Now… the actual marking of a conversion when this happens!

Setting up your conversion event

Now you need to configure Google Analytics to have a goal to count the conversions.

Go to Admin > Your Property > Your Primary View > Goals

Add a new Goal using an Event like so:

This step doesn’t have to be done first, but it does need to be done to view it and there’s no benefit to do it after rather than before.

Google Analytics Measurement Protocol

The way the Google Analytics tracking system works is extensively documented, and even encouraged for you to do your own backend server side reporting of the event on behalf of the user!

Read all the documentation: Google Analytics Measurement Protocol.

Now we’ve got a list of rows from the conversion table of who joined the game server, with their GA Client Id IP and URL.

Now your backend monitoring system needs to call out to Google Analytics in the exact same fashion the client browsers do, but I’ll save you the trouble, here is the code I use to do this:

 

I do even further events like Day 5/15/30/60/90 tracking, so I pass in other events for those. To support that type of data, you will have to analyze your data and figure out the best way to compute who should be converted for those cases.

Tagging Every Inbound Link

Now you have the infrastructure set up, you need to ensure every direct campaign you control is tagged! This involves setting utm_* parameters on your inbound links.

Learn more about UTM Parameters

I personally use our emc.gs url shortner, then create links that redirect to pages with the utm parameters, so that I can do “reddit.emc.gs” and it will tag that link with the Reddit tracking parameters. If you want to set up a url shortener like we have, check out YourLS.

I have modified it for our needs though, making it so &gac = &utm_campaign, &gas = &utm_source and &gam  = &utm_medium for quick changes of properties like reddit.emc.gs/?gam=ad-4

I suggest setting up a redirect system on your main website domain and not an alternate domain like we do, because many advertising systems dislike domain mismatches, and we had to set up empireminecraft.com/go/foo to redirect to emc.gs/foo which then redirects back to the target of emc.gs/foo just to trick some of those platforms.

Enjoy having data about your campaigns and who sends you the best traffic 🙂

Bash Colors for Minecraft Shell Scripts

If you ever wanted to write scripts in Node.JS (or any JavaScript runtime) for Minecraft, one may be interested in the ability to convert the Minecraft Color Codes into their Bash Color Code versions.

I have wrote a few methods (color map credit to mcrcon) that will help with outputting colored text using Minecraft color codes.

Usage is like

console.log(mccolor(c("3", "red Text) + c("a", "green text")));

Async Development – Task Chain – Java Control Flow for Bukkit

Reposting because Google has bugged out and ended up dropping this from Google :/ So making it look new to get it back on Google.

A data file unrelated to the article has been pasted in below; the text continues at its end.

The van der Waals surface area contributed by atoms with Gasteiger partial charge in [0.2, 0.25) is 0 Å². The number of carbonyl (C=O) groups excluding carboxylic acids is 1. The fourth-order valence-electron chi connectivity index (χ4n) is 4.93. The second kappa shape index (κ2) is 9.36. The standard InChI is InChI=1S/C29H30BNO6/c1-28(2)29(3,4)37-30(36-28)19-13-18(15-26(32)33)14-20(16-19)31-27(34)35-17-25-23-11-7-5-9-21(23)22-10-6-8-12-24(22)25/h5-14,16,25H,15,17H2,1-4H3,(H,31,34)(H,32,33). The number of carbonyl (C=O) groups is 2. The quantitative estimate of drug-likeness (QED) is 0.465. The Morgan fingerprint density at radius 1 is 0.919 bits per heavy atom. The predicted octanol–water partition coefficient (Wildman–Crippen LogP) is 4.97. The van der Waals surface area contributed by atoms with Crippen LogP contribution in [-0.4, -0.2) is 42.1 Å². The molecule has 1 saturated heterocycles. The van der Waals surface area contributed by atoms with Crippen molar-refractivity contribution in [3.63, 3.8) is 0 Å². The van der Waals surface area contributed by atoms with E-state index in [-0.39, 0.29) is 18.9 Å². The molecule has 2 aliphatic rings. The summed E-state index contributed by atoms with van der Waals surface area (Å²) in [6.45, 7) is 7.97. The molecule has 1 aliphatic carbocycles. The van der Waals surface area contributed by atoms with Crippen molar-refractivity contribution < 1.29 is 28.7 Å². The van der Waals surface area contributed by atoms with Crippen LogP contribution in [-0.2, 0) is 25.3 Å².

So as any Bukkit developer knows, the API is not thread safe! And to make matters worse, there is no concrete Java Control Flow API in Bukkit.

However at Empire Minecraft our server very heavily depends on our MySQL Database to provide features. So running database queries on the main thread is common but undesired, and Java control flow is needed.

Running queries async creates complicated java control flow issues, need to run this query… now need to access the bukkit api, so return to Sync processing, oh wait, now I need to act again with another database query!

Easy to avoid all that java control flow trouble by running everything sync – but then performance can be hurt.

Node.JS / JavaScript has this problem in great detail, and turns code into call back hell, so there are plenty of Flow Control libraries out there like Q, Async, Chainsaw and more.

Therefor, to avoid Java running into this same callback mess, I wrote an elegant Java Flow Control system on top of the Bukkit Scheduler.

Read more

Productivity – A key skill in development

Been a while since I posted, but I’ve recently got a few things down lately I felt the need to share.

A major asset to being a developer is the ability to be productive. Remember, time is money. One thing that always irks me when working with junior developers or designers is them doing actions that I felt could be done much quicker with a proper IDE or practice. So much time is wasted doing repetitive things every single day.

Ever watched someone navigate a folder hierarchy to get to a file they want to open? A good 30 seconds or more can be spent there, especially if that file is on a network mount!

With a proper IDE with good navigation support, navigating to a desired file can be drastically reduced. I personally own a license to IntelliJ IDEA 14 Professional, and use it for my Java projects and until recently Web Projects. I value efficiency so much, that I now have even purchased PhpStorm 8, even though IDEA supported PHP. Namely for things like Debugging, but thats another topic.